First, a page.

Silver, Josh (Type O Negative)
Type O Negative’s Peter Steele: Nihilist. Pessimist. Masochist. Atheist.
A real glass-half-empty kind of guy.
Devout Roman Catholic.
Just when you thought you knew someone.
"We’ve been together so long that there’s nothing Peter can do that would shock me," says the seemingly ever-deadpan Josh Silver, Type O Negative’s keyboardist and album producer, of Steele’s surprising spiritual conversion. "Probably the only thing he could do that would stun me at this point is to become normal."
When you’ve known someone for 26 years and have toured across the world with them for 17—as Silver has with Steele and fellow Type O Negative bandmates Kenny Hickey (guitar) and Johnny Kelly (drums)—you’ve certainly gained a unique perspective. But it’s hard to imagine that even Silver would have envisioned some of the lyrical content that Steele presented for the band’s long awaited new disc, Dead Again, which was released in mid-March on SPV/Steamhammer Records, their first since departing the Roadrunner label. Of Dead Again’s 10 tracks, three—"The Profits of Doom," "An Ode To Locksmiths" and the album’s centerpiece, "These Three Things" —contain direct references to biblical passages and themes. "These Three Things" even goes so far as to blatantly condemn abortion: "The child is torn from the womb unbaptised/There’s no question it’s infanticide… /At the end I’ll escort you to hell, the dark one’s forces lock your flaming cell/To murder the ones unborn, the worst sin you’ve ever performed."
"I’m not going to tell you that I agree with all of the lyrics; I like a lot of the lyrics, though I couldn’t quite possibly ever agree with the moral message," says Silver, noting that despite his Jewish heritage, he remains an atheist. "My concern is not necessarily with the views expressed in the lyrics, but with the quality and professional level of the lyrics. The lyrics for "Profits of Doom" [which deals with the Old Testament’s Book of Revelation and a coming apocalypse via the asteroid Apophis, which reportedly has a 1 in 45,000 chance of hitting the Earth in 2036—Ed.]—I don’t agree with them; but metaphorically, through the use of language, they’re very clever. Honestly, I’d rather deal with a guy whose views I don’t agree with than a guy who has no views. Probably 90 percent of music today is mediocre, view-less shit. Type O has always had opinions; sometimes they’re horrific, sometimes they’re depressed, but we’ll always have opinions."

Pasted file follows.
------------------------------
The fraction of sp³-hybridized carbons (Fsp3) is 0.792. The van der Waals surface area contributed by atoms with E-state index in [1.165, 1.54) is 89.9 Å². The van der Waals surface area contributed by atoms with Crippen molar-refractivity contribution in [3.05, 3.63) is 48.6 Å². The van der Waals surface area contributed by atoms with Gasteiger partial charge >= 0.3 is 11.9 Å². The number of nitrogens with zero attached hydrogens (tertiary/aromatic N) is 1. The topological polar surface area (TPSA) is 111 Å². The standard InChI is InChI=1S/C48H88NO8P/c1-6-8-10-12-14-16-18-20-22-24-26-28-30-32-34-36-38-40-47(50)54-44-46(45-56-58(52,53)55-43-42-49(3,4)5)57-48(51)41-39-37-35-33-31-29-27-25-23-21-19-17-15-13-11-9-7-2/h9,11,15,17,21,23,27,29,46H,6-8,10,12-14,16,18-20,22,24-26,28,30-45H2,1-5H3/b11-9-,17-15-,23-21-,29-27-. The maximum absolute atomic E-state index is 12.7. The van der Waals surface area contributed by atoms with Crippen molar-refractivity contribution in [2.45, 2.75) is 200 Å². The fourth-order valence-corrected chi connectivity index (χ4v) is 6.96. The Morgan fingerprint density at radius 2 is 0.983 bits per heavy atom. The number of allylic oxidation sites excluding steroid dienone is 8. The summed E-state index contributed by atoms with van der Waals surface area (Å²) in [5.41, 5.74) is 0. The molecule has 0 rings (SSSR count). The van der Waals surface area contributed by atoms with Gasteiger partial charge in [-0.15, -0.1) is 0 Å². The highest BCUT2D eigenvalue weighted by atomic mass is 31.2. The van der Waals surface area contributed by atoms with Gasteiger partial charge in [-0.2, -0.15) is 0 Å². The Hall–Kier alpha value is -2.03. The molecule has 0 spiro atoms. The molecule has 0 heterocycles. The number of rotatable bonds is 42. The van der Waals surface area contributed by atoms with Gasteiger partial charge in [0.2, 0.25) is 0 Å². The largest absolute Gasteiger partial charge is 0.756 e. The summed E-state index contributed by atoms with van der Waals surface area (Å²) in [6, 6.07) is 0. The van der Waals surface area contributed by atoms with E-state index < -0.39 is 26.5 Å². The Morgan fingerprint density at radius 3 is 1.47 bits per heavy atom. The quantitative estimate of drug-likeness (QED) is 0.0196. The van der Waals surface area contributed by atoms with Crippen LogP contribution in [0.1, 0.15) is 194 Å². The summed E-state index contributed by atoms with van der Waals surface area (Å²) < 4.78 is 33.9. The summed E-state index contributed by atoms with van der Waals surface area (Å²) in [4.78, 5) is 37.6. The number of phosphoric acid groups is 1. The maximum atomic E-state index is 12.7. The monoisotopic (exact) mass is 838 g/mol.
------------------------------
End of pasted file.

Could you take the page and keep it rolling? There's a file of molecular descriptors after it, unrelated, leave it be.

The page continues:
Type O Negative fans have their opinions as well and some are expressing their bewilderment—and even disappointment—with Steele’s conversion. In his typical matter-of-fact tone, Silver defends his friend.
"Peter is the writer of the lyrics, and he is entitled to have his opinion," he says. "Every album has different messages, because different shit happens to you in your life. This time around, these are the messages. I know some of the fans are bitching about it, but hey, that’s life."
But what is so unusual about Peter Steele, Type O Negative’s mouthpiece, becoming Roman Catholic? Don’t people convert to new religions every day? In order to understand why Steele’s resolve has shocked so many, a bit of context is in order.
THE ORIGINS OF THE NEGATIVE
As the 1970s came to a close and disco (thankfully) began to die its polyester ensconced, cocaine fueled, sequin encrusted death, a Brooklyn-based metal band by the name Fallout formed to little fanfare. Four teenagers—Steele, Silver, John Campos and Louie Beato—bashed their way through three years of gigs and one EP before the quartet called it quits in 1982.
Remaining friends, Silver went on to form the band Original Sin, while Steele launched the three-piece metal-meets-hardcore-punk act, Carnivore. Though little is known of Original Sin’s history, Carnivore achieved a strong cult following within New York City’s underground metal scene in the mid-1980s. If pummeling songs like "Jesus Hitler," "Male Supremacy," "Race War" and "Sex and Violence" didn’t warrant the band’s status as one of the most brutal on the NYC circuit, their unabashedly violent, politically incorrect lyrics did.
"You gang raped mother nature/blood poured from the earth/she suffered and she died/rusty scissors still in hand you castrated father time/feed his balls to the hounds that drink his cum like wine," exclaims Steele in the Carnivore track, "God is Dead." Tongue-in-cheek? More like a bitten and bloodied tongue spewing venom at various targets, including societal ills, organized religion, and anything or anyone else—including himself—that drew Steele’s ire.